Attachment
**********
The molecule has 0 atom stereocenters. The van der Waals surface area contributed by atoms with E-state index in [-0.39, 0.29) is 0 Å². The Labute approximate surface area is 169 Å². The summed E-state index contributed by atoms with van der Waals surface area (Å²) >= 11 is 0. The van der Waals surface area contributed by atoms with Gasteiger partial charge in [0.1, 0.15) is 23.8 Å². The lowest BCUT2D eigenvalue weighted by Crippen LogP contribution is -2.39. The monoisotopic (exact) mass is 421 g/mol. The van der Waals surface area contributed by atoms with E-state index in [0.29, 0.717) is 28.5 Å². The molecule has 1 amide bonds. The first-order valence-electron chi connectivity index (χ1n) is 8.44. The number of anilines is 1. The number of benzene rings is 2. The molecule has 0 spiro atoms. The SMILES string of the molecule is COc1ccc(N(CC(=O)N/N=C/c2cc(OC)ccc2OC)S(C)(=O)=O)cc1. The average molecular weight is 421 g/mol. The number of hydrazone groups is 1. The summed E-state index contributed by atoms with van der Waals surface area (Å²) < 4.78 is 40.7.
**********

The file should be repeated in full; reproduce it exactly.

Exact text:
The molecule has 0 atom stereocenters. The van der Waals surface area contributed by atoms with E-state index in [-0.39, 0.29) is 0 Å². The Labute approximate surface area is 169 Å². The summed E-state index contributed by atoms with van der Waals surface area (Å²) >= 11 is 0. The van der Waals surface area contributed by atoms with Gasteiger partial charge in [0.1, 0.15) is 23.8 Å². The lowest BCUT2D eigenvalue weighted by Crippen LogP contribution is -2.39. The monoisotopic (exact) mass is 421 g/mol. The van der Waals surface area contributed by atoms with E-state index in [0.29, 0.717) is 28.5 Å². The molecule has 1 amide bonds. The first-order valence-electron chi connectivity index (χ1n) is 8.44. The number of anilines is 1. The number of benzene rings is 2. The molecule has 0 spiro atoms. The SMILES string of the molecule is COc1ccc(N(CC(=O)N/N=C/c2cc(OC)ccc2OC)S(C)(=O)=O)cc1. The average molecular weight is 421 g/mol. The number of hydrazone groups is 1. The summed E-state index contributed by atoms with van der Waals surface area (Å²) < 4.78 is 40.7.